Robotic March madness to debut at FIRST competition

February 25th, 2005 in Other Sciences /

Approximately 40 robots built by teams of high school students throughout the United States will compete head-to-head at the inaugural FIRST (For Inspiration and Recognition of Science and Technology) Boilermaker Regional Robotics Competition on March 17-19 at the Purdue University Armory.

The event, which is free and open to the public, will run from 8 a.m. to 5 p.m. each day. Nearly 1,000 teens will fill the stands along with family, friends and team mentors to cheer on their favorite robot. To compete in this year's challenge, the robots will score points by placing pyramid-shaped objects on top of or underneath 5-foot high goals, with bonus points awarded for scoring in a tic-tac-toe manner. Two teams of three robots will take the field for each match.

The robots face off in two-minute, action-packed matches to make their way into the final rounds of competition. Offensive and defensive strategies constantly change as teams review the scouting data collected on opponents throughout the competition.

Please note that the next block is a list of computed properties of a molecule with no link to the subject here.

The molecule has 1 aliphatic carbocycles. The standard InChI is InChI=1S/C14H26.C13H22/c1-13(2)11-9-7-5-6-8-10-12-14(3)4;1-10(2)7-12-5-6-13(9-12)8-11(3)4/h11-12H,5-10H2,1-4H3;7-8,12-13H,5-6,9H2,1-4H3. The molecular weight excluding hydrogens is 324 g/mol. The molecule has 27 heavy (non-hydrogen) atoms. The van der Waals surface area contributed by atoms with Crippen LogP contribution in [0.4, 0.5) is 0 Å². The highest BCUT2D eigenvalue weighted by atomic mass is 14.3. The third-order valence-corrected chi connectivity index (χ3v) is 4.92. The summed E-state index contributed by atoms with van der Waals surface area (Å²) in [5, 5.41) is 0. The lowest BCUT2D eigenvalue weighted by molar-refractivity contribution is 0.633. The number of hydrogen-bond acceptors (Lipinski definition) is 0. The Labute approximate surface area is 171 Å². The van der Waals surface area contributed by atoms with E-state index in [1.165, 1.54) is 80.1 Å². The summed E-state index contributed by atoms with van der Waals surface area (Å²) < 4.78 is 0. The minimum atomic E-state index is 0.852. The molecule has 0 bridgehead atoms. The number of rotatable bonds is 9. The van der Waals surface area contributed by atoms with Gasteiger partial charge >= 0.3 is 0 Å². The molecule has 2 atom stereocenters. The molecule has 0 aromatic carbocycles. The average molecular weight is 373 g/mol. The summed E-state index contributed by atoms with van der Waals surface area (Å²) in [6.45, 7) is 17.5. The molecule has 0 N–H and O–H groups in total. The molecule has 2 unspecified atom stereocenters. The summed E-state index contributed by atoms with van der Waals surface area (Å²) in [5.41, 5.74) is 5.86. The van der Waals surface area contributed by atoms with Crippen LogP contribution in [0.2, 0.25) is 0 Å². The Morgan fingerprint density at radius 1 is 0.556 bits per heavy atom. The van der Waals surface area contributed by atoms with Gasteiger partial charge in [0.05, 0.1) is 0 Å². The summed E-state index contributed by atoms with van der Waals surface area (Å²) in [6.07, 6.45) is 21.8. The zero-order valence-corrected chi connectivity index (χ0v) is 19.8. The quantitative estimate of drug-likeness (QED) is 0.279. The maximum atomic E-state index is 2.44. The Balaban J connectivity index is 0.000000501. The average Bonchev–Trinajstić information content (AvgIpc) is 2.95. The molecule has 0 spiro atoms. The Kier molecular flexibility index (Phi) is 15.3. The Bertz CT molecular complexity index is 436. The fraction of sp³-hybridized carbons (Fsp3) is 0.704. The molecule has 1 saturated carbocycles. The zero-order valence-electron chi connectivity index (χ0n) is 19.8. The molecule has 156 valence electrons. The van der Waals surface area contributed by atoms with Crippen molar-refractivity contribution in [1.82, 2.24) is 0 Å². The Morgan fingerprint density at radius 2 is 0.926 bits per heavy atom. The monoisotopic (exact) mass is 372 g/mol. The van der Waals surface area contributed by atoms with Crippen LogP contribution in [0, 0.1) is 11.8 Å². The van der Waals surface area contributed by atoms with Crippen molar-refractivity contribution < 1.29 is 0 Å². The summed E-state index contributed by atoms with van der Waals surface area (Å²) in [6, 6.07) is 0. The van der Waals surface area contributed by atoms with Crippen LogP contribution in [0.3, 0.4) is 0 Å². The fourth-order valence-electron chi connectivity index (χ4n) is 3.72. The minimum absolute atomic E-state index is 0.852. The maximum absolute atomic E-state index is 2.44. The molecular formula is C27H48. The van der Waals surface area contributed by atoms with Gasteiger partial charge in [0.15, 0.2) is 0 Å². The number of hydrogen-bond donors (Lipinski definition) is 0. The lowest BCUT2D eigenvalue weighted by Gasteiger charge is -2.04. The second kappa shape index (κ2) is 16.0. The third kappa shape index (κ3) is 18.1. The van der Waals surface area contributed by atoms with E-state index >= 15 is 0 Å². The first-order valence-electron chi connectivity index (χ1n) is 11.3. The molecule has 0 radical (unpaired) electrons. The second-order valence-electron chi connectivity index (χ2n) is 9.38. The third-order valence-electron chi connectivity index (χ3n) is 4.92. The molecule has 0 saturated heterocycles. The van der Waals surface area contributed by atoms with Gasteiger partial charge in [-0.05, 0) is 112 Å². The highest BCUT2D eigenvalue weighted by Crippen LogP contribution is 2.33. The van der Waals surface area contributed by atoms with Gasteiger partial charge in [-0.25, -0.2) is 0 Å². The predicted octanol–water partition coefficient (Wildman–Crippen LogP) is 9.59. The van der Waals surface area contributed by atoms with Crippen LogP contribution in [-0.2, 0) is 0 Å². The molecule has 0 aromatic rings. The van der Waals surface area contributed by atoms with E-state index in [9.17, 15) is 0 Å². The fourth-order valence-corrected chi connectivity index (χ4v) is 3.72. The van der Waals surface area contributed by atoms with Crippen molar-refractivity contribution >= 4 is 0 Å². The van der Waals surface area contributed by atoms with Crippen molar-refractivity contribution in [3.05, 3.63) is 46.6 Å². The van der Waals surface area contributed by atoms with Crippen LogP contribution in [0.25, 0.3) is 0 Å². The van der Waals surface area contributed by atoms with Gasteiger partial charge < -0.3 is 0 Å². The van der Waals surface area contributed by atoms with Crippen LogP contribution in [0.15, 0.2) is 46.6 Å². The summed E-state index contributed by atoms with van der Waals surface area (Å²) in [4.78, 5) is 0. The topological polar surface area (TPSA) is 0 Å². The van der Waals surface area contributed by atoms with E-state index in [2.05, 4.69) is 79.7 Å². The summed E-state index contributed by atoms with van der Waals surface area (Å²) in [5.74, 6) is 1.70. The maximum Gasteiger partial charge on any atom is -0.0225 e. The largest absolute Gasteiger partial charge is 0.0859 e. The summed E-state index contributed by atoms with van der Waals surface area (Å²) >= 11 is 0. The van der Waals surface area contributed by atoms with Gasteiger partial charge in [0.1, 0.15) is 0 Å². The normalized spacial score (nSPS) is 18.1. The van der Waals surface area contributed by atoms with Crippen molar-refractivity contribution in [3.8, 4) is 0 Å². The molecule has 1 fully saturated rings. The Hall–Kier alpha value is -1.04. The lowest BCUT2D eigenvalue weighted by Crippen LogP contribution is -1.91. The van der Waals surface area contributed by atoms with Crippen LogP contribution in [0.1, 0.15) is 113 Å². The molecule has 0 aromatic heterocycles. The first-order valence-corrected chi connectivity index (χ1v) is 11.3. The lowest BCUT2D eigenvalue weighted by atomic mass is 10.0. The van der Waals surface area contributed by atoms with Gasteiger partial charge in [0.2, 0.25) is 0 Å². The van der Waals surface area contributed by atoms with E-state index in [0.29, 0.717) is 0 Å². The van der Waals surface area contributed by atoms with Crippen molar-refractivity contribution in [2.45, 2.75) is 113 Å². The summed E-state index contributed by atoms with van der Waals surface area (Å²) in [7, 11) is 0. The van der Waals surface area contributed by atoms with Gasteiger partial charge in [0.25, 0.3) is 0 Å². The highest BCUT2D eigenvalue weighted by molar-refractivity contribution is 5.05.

The students work with engineers and teachers to design, build and test a robot in just six weeks.

Sponsored by the Purdue FIRST Programs, a student organization formed in 1999, the event will attract teams from as far away as Mountain Home, Ark.; Paola, Kan.; Ft. Thomas, Ky.; and Darien, Wisc.; as well as teams from Indianapolis and Chicago. Details about the 2005 challenge are available at the FIRST Web site.

In addition to competing for points in each match, teams will vie for other awards such as technical excellence, spirit and Web site design. These awards will be determined by a panel of judges composed of Purdue faculty and engineers from Boilermaker Regional sponsors such as NASA, Schlumberger, General Motors Corp., Rolls-Royce, Coca Cola and Kimberly Clark.

Patrick Wesonga, director of Purdue FIRST Programs, said the competition is a high-energy event that inspires everybody involved.

"The levels of creativity and ingenuity that the students demonstrate through FIRST never cease to amaze me," Wesonga said. "These robots, for which the students have devoted countless hours of work, are tangible evidence of how valuable FIRST is in inspiring a fascination of technology and engineering in children."

FIRST was founded by Dean Kamen, the inventor of the Segway human transporter, in 1989. Based in Manchester, N.H., FIRST designs innovative programs to motivate students to pursue studies in science, technology and engineering. Since its inception, FIRST has expanded internationally to Canada, Great Britain, Australia, Israel, Ecuador, Mexico and Brazil.

Source: Purdue University

"Robotic March madness to debut at FIRST competition." February 25th, 2005. http://phys.org/news3193.html